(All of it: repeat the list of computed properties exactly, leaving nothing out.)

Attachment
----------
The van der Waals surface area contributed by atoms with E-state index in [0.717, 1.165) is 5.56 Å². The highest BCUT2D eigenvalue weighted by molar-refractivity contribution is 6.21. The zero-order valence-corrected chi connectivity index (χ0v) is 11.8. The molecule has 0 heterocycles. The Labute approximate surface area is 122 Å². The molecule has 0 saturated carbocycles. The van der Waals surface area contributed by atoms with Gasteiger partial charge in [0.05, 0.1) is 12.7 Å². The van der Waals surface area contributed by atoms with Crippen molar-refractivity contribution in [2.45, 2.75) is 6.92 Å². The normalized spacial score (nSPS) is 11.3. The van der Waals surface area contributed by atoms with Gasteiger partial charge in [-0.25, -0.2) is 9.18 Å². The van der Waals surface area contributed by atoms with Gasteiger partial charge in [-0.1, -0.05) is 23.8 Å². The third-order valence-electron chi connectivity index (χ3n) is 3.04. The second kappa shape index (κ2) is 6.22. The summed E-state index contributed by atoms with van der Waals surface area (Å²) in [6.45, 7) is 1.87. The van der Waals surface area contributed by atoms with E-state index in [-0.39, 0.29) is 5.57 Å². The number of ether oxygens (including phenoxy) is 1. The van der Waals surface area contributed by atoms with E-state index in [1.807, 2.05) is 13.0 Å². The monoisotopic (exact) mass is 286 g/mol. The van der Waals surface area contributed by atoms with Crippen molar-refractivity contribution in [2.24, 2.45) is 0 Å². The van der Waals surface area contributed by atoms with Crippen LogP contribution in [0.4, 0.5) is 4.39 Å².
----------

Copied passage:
The van der Waals surface area contributed by atoms with E-state index in [0.717, 1.165) is 5.56 Å². The highest BCUT2D eigenvalue weighted by molar-refractivity contribution is 6.21. The zero-order valence-corrected chi connectivity index (χ0v) is 11.8. The molecule has 0 heterocycles. The Labute approximate surface area is 122 Å². The molecule has 0 saturated carbocycles. The van der Waals surface area contributed by atoms with Gasteiger partial charge in [0.05, 0.1) is 12.7 Å². The van der Waals surface area contributed by atoms with Crippen molar-refractivity contribution in [2.45, 2.75) is 6.92 Å². The normalized spacial score (nSPS) is 11.3. The van der Waals surface area contributed by atoms with Gasteiger partial charge in [-0.25, -0.2) is 9.18 Å². The van der Waals surface area contributed by atoms with Gasteiger partial charge in [-0.1, -0.05) is 23.8 Å². The third-order valence-electron chi connectivity index (χ3n) is 3.04. The second kappa shape index (κ2) is 6.22. The summed E-state index contributed by atoms with van der Waals surface area (Å²) in [6.45, 7) is 1.87. The van der Waals surface area contributed by atoms with E-state index in [-0.39, 0.29) is 5.57 Å². The number of ether oxygens (including phenoxy) is 1. The van der Waals surface area contributed by atoms with E-state index in [1.807, 2.05) is 13.0 Å². The monoisotopic (exact) mass is 286 g/mol. The van der Waals surface area contributed by atoms with Crippen molar-refractivity contribution in [2.24, 2.45) is 0 Å². The van der Waals surface area contributed by atoms with Crippen LogP contribution in [0.4, 0.5) is 4.39 Å².